FIGS. 5 a and 5 b demonstrate voltage vs. current measurement results for the experimental DUT 110 a in FIG. 2 a and the control DUT 110 b in FIG. 2 b, respectively. As shown in FIG. 5 b, a −13V bias voltage to the control DUT 110 b suddenly increases the current therethrough, switching its current state from low to high, while a 12V voltage bias returns the control DUT 110 b to the low current state, indicating that resistance of the control DUT 110 b can be converted or switched by way of changing the polarity of a bias voltage, implementing a memory function. The resistive ratio for the high current state to the low current state around 0V voltage bias exceeds 103, as can be seen in FIG. 5 b, and the switching between the current states is repeatable. The measurement results in FIG. 5 a show, even so, an improved property of the experimental DUT 110 a, which has an additional platinum film under the LaNiO3 film in comparison with the control DUT 110 b. Applying a −3V voltage bias suddenly increases the device current to the limited current (1 mA), indicating successful switching from a low current state to a high current state. Without limiting the device current, applying a −2V voltage bias also suddenly returns the device current to its original current state, switching from the high current state to the low current state. As shown in FIG. 5 a, current state switching from high to low or low to high also occurs when applying 2V or 3V voltage bias, respectively. The phenomenon shown in FIG. 5 a implies that changing the magnitude of a bias voltage can alter the resistance of the experimental DUT 110 a such that a state is “remembered” therein. The resistive ratio for the experimental DUT 110 a around 0V bias voltage is as high as over 105, and the switching between the current states is also repeatable.

It has also been found that a voltage pulse to switch the current state of control DUT 110 b from low to high requires a pulse magnitude of −20V and a pulse width of 5 nanoseconds while that to switch from high to low requires a pulse magnitude of 20V and a very long pulse width of 500 microseconds. Comparatively, the current state of experimental DUT 110 a has proven to be switchable from low to high by a voltage pulse having a pulse magnitude of −6V and a pulse width of 10 nanoseconds and from high to low by a voltage pulse having a pulse magnitude of −4V and a pulse width of 10 nanoseconds. The experimental DUT 110 a thus demonstrates superior performance compared to the control DUT 110 b lacking a platinum film.

FIGS. 6 a and 6 b respectively depict current paths inside the experimental DUT 110 a in FIG. 2 a and inside the control DUT 110 b in FIG. 2 b. The experimental DUT 110 a in FIG. 2 a at its high current state shows a resistance of 20 Ohm but the control DUT 110 b in FIG. 2 b at its high current state shows a relatively significant resistance of 15 kOhm. Thus, the 15 kOhm is attributable to the path PLNO in FIG. 6 b that extends horizontally inside the thin and highly resistive LaNiO3 film. The overall current path in FIG. 6 a cannot otherwise be as low as 20 Ohm. The platinum film provides a bypass Pp1, through which the majority of the current in FIG. 6 a goes horizontally inside the highly conductive platinum film 116 b rather than inside the highly resistive LaNiO3 film. The lower resistance of the current path in FIG. 6 a mainly results in the lower voltage magnitudes or the narrower voltage pulse widths required for operating the experimental DUT 110 a in FIG. 2 a.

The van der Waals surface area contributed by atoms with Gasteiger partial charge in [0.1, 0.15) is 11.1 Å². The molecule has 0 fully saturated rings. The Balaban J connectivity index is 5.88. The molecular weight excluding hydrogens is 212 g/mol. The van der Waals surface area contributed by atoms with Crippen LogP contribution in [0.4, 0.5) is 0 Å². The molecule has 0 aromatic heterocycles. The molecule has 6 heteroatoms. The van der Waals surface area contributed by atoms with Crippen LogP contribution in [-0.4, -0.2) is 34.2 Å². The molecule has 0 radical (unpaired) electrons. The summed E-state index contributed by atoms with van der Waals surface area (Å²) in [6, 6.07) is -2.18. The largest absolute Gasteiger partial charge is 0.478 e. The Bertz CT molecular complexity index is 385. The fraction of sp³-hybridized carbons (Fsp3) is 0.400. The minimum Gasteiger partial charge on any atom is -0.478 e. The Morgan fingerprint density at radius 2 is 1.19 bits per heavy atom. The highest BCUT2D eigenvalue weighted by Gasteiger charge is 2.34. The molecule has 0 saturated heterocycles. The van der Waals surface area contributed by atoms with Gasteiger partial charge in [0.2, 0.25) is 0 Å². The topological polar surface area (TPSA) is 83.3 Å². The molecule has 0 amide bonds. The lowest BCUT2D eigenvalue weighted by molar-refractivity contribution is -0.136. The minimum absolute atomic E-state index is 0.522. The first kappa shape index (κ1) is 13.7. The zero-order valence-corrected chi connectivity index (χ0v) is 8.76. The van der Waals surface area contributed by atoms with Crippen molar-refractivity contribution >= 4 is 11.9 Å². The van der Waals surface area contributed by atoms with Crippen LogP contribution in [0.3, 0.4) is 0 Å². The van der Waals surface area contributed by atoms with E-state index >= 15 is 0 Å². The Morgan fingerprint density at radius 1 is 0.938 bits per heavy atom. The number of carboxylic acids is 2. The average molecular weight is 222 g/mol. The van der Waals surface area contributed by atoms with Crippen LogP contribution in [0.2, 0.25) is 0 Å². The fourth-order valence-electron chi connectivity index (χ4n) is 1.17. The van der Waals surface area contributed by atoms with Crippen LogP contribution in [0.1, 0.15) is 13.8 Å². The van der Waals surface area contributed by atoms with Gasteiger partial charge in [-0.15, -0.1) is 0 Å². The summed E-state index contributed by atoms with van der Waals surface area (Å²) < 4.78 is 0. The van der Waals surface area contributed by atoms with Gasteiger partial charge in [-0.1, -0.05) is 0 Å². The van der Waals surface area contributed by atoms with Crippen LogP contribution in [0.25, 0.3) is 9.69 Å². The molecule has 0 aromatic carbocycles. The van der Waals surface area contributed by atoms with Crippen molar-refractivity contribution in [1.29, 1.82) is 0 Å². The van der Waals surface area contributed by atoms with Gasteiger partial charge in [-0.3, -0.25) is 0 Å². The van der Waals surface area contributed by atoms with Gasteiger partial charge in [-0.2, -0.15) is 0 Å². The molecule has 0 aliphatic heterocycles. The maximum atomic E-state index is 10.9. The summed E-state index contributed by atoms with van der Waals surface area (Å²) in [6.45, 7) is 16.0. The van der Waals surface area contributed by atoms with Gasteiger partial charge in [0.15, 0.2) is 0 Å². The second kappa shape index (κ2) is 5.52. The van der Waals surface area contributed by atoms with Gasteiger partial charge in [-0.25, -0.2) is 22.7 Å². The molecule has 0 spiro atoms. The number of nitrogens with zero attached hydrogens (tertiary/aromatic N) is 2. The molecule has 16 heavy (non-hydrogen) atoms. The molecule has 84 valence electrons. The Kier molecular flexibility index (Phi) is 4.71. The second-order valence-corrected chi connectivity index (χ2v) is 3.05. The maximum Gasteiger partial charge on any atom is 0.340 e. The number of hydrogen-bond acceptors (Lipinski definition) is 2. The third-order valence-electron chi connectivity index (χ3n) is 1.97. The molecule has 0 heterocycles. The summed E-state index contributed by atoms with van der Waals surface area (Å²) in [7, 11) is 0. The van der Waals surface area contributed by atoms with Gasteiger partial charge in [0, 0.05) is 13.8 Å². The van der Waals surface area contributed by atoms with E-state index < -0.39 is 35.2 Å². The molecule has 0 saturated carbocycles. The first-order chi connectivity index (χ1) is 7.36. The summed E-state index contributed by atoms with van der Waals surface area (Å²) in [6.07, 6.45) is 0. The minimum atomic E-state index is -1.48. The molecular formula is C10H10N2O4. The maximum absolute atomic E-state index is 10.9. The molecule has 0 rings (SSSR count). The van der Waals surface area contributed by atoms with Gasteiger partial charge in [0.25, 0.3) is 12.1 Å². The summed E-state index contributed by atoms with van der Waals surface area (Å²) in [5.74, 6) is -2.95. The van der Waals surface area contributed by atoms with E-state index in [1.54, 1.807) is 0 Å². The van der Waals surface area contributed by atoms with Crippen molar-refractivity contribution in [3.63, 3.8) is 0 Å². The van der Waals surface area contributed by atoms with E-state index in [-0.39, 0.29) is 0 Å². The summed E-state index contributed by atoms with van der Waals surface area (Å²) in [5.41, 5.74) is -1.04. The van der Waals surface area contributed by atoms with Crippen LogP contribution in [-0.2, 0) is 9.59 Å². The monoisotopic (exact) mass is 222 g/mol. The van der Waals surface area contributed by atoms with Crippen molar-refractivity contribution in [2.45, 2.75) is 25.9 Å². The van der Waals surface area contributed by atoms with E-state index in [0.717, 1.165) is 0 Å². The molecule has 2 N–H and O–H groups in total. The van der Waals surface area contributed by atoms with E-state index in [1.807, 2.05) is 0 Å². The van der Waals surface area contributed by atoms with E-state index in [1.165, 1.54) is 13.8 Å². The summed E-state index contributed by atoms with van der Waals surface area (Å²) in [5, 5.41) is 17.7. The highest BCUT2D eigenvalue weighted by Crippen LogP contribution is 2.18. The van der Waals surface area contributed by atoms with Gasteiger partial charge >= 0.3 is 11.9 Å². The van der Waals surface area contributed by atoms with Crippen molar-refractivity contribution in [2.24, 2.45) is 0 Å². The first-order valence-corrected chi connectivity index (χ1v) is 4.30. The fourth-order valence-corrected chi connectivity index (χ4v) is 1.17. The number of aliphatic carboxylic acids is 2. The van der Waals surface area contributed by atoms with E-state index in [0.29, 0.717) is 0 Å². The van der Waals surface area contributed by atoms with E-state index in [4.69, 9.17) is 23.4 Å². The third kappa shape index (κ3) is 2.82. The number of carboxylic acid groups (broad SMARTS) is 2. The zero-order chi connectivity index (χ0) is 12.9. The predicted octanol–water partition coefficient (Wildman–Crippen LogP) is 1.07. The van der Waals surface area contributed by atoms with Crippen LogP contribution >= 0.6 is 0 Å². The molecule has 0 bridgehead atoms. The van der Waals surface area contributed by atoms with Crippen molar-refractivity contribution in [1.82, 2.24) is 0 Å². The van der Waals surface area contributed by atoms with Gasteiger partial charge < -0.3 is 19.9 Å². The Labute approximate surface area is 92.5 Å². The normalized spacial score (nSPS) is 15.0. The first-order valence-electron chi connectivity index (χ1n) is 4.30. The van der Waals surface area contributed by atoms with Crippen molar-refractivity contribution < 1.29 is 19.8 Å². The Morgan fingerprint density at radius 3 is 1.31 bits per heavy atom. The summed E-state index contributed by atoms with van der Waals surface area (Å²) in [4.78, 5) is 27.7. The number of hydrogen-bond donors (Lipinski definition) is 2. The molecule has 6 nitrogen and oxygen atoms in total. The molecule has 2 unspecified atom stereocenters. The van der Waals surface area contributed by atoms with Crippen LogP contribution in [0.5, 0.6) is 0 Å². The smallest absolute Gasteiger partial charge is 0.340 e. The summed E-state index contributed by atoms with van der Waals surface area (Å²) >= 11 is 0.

FIG. 7 is a cross-section of a second embodiment of a resistive non-volatile device 700 of the invention. The device 700 in FIG. 7 is similar to the experimental DUT 110 a in FIG. 2 a, differing in that buffer layer 117 and resistor layer 118 of FIG. 7 do not cover a predetermined area of bottom electrode 116 where metal connector 122 contacts the bottom electrode 116. It is believed that device 700 in FIG. 7 exhibits the same device properties as the experimental DUT 110 a in FIG. 2 a.

Titanium film 116 a in FIG. 2 a acts as an adhesive layer for a platinum layer 116 b to be formed on a silicon oxide layer. If the platinum layer is to be formed directly on a silicon substrate, a titanium film therebetween can be omitted. FIG. 8 shows a platinum layer 116 b acting as a bottom electrode and directly contacting silicon substrate 112 without a titanium film therebetween.

Compared with the control DUT 110 b of FIG. 2 b, the experimental DUT 110 a of FIG. 2 a has an additional bottom electrode 116 between buffer layer 117 and dielectric layer 114, obtaining lower operation voltages and narrower pulse width for current state switching. Hence, the experimental DUT 110 a is better suited to integration in advanced integrated circuits that require low voltage power supply and low power consumption.

While the invention has been described by way of examples and in terms of preferred embodiment, it is to be understood that the invention is not limited to thereto. To the contrary, it is intended to cover various modifications and similar arrangements (as would be apparent to those skilled in the art). Therefore, the scope of the appended claims should be accorded the broadest interpretation so as to encompass all such modifications and similar arrangements.

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Classifications
U.S. Classification257/537, 257/536, 257/4, 257/E45.001, 257/E29.141, 257/190, 257/154, 257/E45.003
International ClassificationH01L29/00, H01L27/02
Cooperative ClassificationH01L45/1625, H01L45/1253, H01L45/04, H01L45/147, H01L45/1233
European ClassificationH01L45/14C
Legal Events
DateCodeEventDescription
Mar 20, 2007ASAssignment
Owner name: WINBOND ELECTRONICS CORP., TAIWAN
Free format text: ASSIGNMENT OF ASSIGNORS INTEREST;ASSIGNORS:TSENG, TSEUNG-YUEN;LIN, CHUN-CHIEH;LIN, CHAO-CHENG;REEL/FRAME:019126/0138
Effective date: 20070205